Cleantech Market Intelligence
The Apple Car Was Always a Long Shot
In February 2015, when word of Project Titan filtered down from Cupertino, California, Apple fans and the tech media instantly whipped themselves into a frenzy that has barely subsided since. However, if a new Bloomberg report is accurate, the never-announced Apple car is now all but dead.
For anyone that gave the premise of Apple building a car serious thought, including yours truly, the concept was always a long shot at best. There is a fundamental disconnect between the way Apple has operated for most of the past 2 decades and the auto industry. With a few rare exceptions like Porsche, automakers have long scraped by on notoriously thin, single-digit margins. Ever since Tim Cook joined Apple in 1998, the company has grown into the most profitable enterprise in the history of the world, with margins that regularly exceed 35%.
Along the way, Apple has created a string of hit products that built on its core competencies of computers and user experience. Building cars would have required several new sets of skills that were completely foreign to Apple. (That’s not to say that a company with $200 billion in the bank and an extremely capable leadership team couldn’t have developed or acquired the necessary skills.)
However, if there is one thing that many (although apparently not all) in Silicon Valley have learned from watching Tesla over the past dozen years, it is that building a car is orders of magnitude more difficult than building a messaging app or a smartphone. The complexities of the supply chain are vast, and the regulatory requirements are labyrinthine.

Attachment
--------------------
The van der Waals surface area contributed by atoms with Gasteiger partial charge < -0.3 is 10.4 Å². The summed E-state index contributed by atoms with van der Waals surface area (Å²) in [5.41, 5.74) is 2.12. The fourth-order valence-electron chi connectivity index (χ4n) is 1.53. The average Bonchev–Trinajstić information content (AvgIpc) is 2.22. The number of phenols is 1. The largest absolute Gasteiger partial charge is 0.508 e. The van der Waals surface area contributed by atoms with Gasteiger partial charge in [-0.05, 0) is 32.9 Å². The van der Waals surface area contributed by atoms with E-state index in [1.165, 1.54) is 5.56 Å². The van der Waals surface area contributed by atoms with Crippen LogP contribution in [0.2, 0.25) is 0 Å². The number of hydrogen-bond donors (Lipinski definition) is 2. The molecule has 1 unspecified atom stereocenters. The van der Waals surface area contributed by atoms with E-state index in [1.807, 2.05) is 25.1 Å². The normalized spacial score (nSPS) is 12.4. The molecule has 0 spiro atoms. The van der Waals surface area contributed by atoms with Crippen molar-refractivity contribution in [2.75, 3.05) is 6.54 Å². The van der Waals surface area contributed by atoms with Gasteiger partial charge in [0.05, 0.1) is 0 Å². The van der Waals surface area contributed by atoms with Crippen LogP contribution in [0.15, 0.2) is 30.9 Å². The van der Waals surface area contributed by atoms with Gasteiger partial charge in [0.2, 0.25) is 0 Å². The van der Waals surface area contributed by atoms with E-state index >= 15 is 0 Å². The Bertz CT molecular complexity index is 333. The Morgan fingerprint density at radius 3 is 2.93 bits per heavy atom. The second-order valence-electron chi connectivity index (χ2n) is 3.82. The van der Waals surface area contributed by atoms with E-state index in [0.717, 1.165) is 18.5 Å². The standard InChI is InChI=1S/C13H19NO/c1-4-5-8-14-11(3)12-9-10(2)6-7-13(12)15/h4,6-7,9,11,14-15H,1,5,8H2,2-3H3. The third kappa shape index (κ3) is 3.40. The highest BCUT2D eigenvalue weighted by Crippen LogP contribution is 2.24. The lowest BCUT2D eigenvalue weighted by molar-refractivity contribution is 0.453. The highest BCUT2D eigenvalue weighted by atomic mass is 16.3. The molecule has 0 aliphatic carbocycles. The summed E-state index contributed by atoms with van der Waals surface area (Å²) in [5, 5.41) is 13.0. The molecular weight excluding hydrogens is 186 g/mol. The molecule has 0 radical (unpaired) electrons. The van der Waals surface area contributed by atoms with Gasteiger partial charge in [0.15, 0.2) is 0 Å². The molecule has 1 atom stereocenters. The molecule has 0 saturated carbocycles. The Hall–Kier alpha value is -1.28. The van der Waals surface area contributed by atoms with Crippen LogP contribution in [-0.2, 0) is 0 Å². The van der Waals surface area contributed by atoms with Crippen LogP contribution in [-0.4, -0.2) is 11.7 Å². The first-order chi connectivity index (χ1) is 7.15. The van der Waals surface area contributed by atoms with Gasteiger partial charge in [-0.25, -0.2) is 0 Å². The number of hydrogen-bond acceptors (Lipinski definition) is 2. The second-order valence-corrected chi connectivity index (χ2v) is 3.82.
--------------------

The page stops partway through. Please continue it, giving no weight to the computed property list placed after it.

However, Apple is coming at the automotive space at a time when we are on the verge of the biggest inflection since the Model T. As described in Navigant Research’s Transportation Outlook: 2025-2050 report, the autonomous car may be about to take over from the human driver, and we may be shifting from individual car ownership to on-demand mobility services.
To a degree, this would actually be a very good time for Apple to jump in. Apple is a company that likes to control the user experience, and offering an on-demand mobility service where it doesn’t have to sell individual vehicles might actually be a great fit. On the other hand, that same desire to provide a reliable, consistent experience may be working against the company, as we are on the bleeding edge of autonomous vehicles. Apple prefers to let others go first and then learn from their lessons. It didn’t build the first MP3 player, smartphone, or tablet, but instead waited to build devices that worked better. If Apple wants to enter the mobility business, it might be better off waiting a few years until more of the technical and legal hurdles have been overcome.
The Bloomberg report indicates that the company is pivoting toward providing a software platform for other automakers. This seems unlikely to be a successful strategy. The aforementioned desire for control clashes with automakers’ preference to provide a distinct user experience to customers, so if Apple offered an infotainment system beyond CarPlay, it is unlikely to be adopted. If the company were to offer an autonomous driving platform, it would be something that’s not consumer-facing and unlikely to appeal to Apple. The bigger automakers are all developing autonomous systems in-house, and the smaller brands are likely to go with the more experienced Tier One suppliers like Delphi or Continental that can offer a turnkey solution.
Only a fool would completely discount Apple in the transportation space or anything else it wanted to try—but holding your breath while waiting for the company’s automotive offering might prove just as foolish.